A Darker Side of Lincoln
Is it true that Abraham Lincoln was secretly an African American all along?
Was he just passing as White for most of his life?
Did his alleged knowledge of this African ancestry make it easier for him to grant freedom for American slaves with his Emancipation Proclamation?
Was Lincoln a closet slave-owner who wanted to rule America as a tyrant?
These and other questions will be addressed in this article.
PART 1: Did Abraham Lincoln Own Slaves?
We will start with the question of whether or not Lincoln owned any slaves.
"Group of Contrabands on Mr. Foller's Plantation"
May 14, 1862
Photographer: James Gibson
Cumberland Landing, Virginia
(Source: Library of Congress)
This stereograph card, featuring the iconic image of freed slaves in front of a log cabin, which is often used in documentaries on slavery in the United States, contains a caption on the back, suggesting that people who were enslaved, like those pictured here, affectionately referred to the president as 'Massa Linkum.'
This language is common in the transcripts of interviews with former slaves. Owing to the circumstances of their oppression, "master" was considered the highest authority in their vocabulary.
During the period immediately preceding the Civil War, a majority of Black people in the United States embraced a Lincoln presidency. When referring to Lincoln after his death, some continued to use the title of "master" because it was the greatest sign of respect they could confer upon anyone and who to them was greater than the man whom they came to thank for their newfound freedom?
However, to say that Abraham Lincoln was a slave-master is another thing altogether.
Lincoln's Relations With Black America
During his campaign for the Illinois State Senate, Lincoln stated that up until that point, he had not owned any slaves.
I am now in my fiftieth year, and I certainly never have had a Black woman for either a slave or a wife. So it seems to me quite possible for us [Black and White people in America] to get along without making either slaves or wives of Negroes.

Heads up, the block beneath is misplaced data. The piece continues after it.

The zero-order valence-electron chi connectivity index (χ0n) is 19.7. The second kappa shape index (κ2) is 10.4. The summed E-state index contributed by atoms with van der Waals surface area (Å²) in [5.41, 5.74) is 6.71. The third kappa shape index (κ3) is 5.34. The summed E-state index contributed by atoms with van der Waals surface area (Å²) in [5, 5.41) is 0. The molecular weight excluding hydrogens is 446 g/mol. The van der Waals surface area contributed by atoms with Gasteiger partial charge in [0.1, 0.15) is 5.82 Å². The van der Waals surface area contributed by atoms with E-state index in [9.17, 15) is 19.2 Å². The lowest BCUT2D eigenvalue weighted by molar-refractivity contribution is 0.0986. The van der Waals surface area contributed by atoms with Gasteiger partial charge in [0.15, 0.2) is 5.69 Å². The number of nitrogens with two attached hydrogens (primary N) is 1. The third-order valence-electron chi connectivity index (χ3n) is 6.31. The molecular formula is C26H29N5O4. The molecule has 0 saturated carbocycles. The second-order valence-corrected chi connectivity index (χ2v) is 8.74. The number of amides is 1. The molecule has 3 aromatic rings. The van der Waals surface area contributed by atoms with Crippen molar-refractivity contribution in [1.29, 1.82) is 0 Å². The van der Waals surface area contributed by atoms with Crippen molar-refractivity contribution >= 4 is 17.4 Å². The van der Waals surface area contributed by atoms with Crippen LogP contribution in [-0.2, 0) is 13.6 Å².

Lincoln did have a Black male valet, barber, and bodyguard who he described as 'honest, faithful, sober, industrious, and handy as a servant.' In reality, this "servant," was a free man named William Henry Johnson (c. 1833-1864) who was paid $600 a year for his services.
Though Johnson was over 25 years of age when he joined Lincoln, the president elect referred to his assistant as 'a colored boy.'
When Lincoln assumed the presidency, Johnson became a messenger in the Treasury Department.
At first, he had some difficulties fitting in, but he was now one of the many Black staffers serving the Lincoln family at the White House.
The White House Historical Association says of these individuals:
All of the servants were free men and women, but many had been enslaved or descended from enslaved families, including the able staff who guided Mrs. Lincoln through the management of the house, influenced her husband’s thought, and vetted his timeless rhetoric.
John E. Washington, who met them first-hand, recorded testimonials of their treatment by Lincoln in his book They Knew Lincoln, first published in 1942.
Staff members testified that Lincoln 'sympathized with us colored folks' and that he treated them 'like people.'
Reminiscing on his childhood at the Lincoln White House, the son of one Black servant remarked:
There was no color line there.
Lincoln practiced his speeches with White House usher William Slade and it is even believed that Slade influenced some of the wording in Lincoln's Emancipation Proclamation.
In his review of Washington's book, William M. Brewer, the editor of the Journal of African American History, had only good things to say of Lincoln's relationship with his servants. Brewer called the book 'documentary evidence of his beliefs.'